C: Many things make me very angry: pollution, climate change, unemployment, social injustice in general. For a long time, literature for me was an escape from the world I was living in.
B: I believe literature is an escape for most people, that’s why I write what I like to call “happy books”! Life is already difficult enough . . .
C: I agree! That’s definitely the case with my trilogy The Phoenix Heritage: high fantasy! But the setting is Sicily, and in a way, it’s an evocation of 900 years of Sicilian history through the ghosts my protagonist meets; they are all historical characters . . . I dedicated the book to my husband; it is his homeland that inspired me. I did my research in his family archives and his library of Sicilian history books.
...Beate, it’s my turn to ask questions. Is writing for you a form of therapy, an escape from your own reality or a way to comment on our society and culture?
B: Definitely escapism!
C: Who cannot but notice that you’ve set your books in Italy even though you’re German and have never lived in Italy. What draws you to Italy?
B: It’s a mix of the weather (few Germans can resist sunny climates) and the Italian way of making every detail beautiful. Italians have that certain flair of paying attention to detail, and I enjoy that so much. Take the way they stack ice-cream cones until they look like sprays of a fountain or the colorful paint of their houses and shutters.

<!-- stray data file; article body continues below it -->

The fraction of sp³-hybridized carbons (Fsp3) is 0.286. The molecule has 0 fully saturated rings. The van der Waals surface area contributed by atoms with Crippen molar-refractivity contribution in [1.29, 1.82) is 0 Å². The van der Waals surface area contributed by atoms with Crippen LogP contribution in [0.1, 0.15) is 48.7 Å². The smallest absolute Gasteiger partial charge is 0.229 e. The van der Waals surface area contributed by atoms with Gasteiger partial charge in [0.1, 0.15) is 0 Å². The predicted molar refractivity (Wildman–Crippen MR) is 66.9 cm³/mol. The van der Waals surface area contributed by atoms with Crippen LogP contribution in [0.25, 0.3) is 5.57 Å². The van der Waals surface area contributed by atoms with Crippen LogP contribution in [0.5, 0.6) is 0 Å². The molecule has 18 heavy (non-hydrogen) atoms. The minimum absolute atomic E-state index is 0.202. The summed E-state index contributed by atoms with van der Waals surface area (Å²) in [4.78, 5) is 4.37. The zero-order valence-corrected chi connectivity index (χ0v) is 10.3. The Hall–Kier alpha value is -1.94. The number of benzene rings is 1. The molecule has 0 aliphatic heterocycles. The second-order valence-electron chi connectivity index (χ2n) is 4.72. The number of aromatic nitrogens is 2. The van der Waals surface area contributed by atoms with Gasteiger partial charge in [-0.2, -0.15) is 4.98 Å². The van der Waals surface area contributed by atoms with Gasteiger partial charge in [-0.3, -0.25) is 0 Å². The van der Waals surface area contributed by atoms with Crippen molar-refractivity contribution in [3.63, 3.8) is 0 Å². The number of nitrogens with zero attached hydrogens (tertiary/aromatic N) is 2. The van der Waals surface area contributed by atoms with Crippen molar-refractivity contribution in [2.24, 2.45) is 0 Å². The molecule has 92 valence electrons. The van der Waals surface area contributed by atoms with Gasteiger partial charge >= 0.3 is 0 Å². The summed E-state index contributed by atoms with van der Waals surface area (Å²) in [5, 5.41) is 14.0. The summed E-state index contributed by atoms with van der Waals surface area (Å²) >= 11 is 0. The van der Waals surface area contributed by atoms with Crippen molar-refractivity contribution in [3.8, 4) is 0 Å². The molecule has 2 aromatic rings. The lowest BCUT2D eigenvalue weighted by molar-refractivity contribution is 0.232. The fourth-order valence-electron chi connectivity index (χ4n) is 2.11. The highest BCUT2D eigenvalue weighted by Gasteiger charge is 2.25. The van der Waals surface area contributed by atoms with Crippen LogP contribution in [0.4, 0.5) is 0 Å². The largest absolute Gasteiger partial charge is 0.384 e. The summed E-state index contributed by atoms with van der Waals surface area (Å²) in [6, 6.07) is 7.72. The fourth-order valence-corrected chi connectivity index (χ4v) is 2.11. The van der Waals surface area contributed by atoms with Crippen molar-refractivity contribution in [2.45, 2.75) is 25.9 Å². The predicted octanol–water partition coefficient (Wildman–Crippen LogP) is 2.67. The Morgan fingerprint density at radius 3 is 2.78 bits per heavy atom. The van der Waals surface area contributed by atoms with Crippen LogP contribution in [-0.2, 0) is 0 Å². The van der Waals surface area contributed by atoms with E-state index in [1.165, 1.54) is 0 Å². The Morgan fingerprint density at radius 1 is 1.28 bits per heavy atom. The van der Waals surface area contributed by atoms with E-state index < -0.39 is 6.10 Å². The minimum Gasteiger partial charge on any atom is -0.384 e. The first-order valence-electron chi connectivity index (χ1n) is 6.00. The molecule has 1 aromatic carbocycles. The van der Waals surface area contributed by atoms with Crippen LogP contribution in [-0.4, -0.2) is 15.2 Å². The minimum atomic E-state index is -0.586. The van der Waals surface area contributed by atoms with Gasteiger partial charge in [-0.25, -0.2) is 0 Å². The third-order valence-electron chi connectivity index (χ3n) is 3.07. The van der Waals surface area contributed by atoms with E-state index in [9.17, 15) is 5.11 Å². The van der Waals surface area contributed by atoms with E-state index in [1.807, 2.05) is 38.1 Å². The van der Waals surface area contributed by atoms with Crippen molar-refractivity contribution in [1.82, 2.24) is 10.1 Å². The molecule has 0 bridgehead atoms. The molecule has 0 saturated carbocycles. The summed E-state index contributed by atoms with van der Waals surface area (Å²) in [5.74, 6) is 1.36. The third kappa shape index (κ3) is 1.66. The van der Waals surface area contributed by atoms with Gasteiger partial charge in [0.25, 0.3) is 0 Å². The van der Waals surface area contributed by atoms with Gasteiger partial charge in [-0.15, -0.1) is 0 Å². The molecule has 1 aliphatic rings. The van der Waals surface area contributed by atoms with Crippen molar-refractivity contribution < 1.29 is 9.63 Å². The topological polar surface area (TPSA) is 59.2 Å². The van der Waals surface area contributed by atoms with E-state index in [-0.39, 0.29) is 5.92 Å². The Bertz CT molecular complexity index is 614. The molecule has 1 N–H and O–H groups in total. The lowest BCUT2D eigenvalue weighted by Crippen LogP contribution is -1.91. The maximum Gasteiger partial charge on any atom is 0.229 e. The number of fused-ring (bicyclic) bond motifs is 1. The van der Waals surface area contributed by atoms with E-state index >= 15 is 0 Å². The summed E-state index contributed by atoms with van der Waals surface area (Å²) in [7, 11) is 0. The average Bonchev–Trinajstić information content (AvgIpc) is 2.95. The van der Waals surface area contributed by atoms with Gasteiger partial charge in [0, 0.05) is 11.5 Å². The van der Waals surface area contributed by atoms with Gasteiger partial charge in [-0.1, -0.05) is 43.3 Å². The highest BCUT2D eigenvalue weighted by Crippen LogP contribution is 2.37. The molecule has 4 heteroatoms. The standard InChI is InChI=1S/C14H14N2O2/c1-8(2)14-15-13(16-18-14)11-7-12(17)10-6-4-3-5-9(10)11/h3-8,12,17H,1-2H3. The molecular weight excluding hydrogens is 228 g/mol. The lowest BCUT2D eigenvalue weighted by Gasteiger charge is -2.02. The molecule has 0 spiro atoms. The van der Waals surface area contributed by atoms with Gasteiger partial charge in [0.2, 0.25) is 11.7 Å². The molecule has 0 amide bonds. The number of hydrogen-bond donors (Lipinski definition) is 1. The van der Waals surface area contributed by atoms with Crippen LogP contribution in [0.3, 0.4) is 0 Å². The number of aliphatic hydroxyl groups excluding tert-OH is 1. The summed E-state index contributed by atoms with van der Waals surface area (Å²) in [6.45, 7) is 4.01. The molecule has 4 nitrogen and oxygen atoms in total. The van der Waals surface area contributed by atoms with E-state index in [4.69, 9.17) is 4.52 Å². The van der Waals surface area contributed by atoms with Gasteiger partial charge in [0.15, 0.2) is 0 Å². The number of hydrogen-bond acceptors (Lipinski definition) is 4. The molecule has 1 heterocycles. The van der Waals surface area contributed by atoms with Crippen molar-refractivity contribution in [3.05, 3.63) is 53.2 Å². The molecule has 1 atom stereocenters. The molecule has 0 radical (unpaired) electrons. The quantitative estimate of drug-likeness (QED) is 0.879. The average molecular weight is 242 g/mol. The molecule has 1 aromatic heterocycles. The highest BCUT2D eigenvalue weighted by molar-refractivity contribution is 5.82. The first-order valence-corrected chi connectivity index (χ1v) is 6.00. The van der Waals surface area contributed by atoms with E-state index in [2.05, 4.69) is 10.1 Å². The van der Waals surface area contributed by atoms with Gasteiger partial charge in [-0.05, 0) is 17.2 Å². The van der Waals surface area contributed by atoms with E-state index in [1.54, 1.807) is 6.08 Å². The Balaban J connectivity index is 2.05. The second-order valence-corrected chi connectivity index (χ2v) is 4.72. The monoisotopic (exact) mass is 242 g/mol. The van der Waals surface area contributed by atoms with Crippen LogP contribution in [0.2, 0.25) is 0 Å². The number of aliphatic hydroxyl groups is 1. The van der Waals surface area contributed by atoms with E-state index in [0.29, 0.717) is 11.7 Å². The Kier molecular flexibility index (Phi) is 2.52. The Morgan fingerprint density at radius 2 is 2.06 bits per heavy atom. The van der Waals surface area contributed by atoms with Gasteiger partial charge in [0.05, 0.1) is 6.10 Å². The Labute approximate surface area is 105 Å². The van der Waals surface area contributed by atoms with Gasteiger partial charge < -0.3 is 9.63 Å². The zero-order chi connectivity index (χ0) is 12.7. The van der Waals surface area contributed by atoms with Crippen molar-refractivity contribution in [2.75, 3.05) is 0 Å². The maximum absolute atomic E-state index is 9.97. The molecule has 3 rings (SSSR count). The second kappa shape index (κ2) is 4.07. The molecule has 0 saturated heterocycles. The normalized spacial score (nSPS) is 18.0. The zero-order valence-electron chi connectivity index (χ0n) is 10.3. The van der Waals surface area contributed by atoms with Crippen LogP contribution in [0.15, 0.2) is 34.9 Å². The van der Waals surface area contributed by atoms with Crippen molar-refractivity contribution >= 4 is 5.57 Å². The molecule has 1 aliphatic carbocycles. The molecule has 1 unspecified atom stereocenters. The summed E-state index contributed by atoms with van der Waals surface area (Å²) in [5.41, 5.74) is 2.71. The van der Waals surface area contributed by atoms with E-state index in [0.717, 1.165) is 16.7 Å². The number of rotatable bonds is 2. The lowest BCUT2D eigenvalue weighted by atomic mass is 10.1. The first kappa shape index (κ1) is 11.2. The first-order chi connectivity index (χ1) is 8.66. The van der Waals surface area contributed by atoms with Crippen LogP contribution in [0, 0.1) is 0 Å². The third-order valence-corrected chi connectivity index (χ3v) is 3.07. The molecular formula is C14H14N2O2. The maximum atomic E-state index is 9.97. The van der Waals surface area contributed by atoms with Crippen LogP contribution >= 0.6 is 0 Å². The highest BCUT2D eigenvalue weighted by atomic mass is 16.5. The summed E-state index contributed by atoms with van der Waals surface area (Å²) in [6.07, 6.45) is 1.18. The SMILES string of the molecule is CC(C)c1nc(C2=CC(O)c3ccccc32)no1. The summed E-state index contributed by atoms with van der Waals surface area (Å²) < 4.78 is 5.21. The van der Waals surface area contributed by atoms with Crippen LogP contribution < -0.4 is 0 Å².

C: Their colorful shutters? I noticed a bright blue shutter on your latest book, Delayed Death! But with such a somber title, how can it be one of your “happy books”?
B: If you don’t count the murder itself, it’s not dark. I would say it’s as happy as a mystery can get!
C: Delayed Death is on top of my to-read list. I remember reading with great pleasure your Rent-a-Thief novel, that’s a great title! And it did feature a baby boomer, and you’re a member of our Boomer Lit Goodreads Group. Do you plan another boomer book or will you go in a new direction?
B: Oh, my next boomer book is already in the wings. It’s called Mischief in Italy and starts with a man who tries to tell his grown son that he should find a better suited woman than the floozies who only look for his money. I had endless fun with this romance, and again, it’s set in Italy, at the Lake Garda.

For a full transcript of the chat, go to Beate's website, here.

About Beate Boeker
She is a traditionally published author since 2008 and now offers many full-length novels and short stories online. Several were shortlisted for the Golden Quill Contest, the National Readers' Choice Award and the 'Best Indie Books of 2012' contest.

She is a marketing manager by day with a degree in International Business Administration, and her daily experience in marketing provides her with fodder for  her novels, either hilarious or ironic.While 'Boeker' means 'books' in a German dialect, her first name Beate can be translated as 'Happy'...and with a name that reads 'Happy Books', what else could she do but write novels with happy endings?



Find Beate on:
Facebook: Beate Boeker Author 
Twitter: @BeateBoeker
Author Page on Amazon: here 
Link to Delayed Death: click here 
Link to Rent a Thief: click here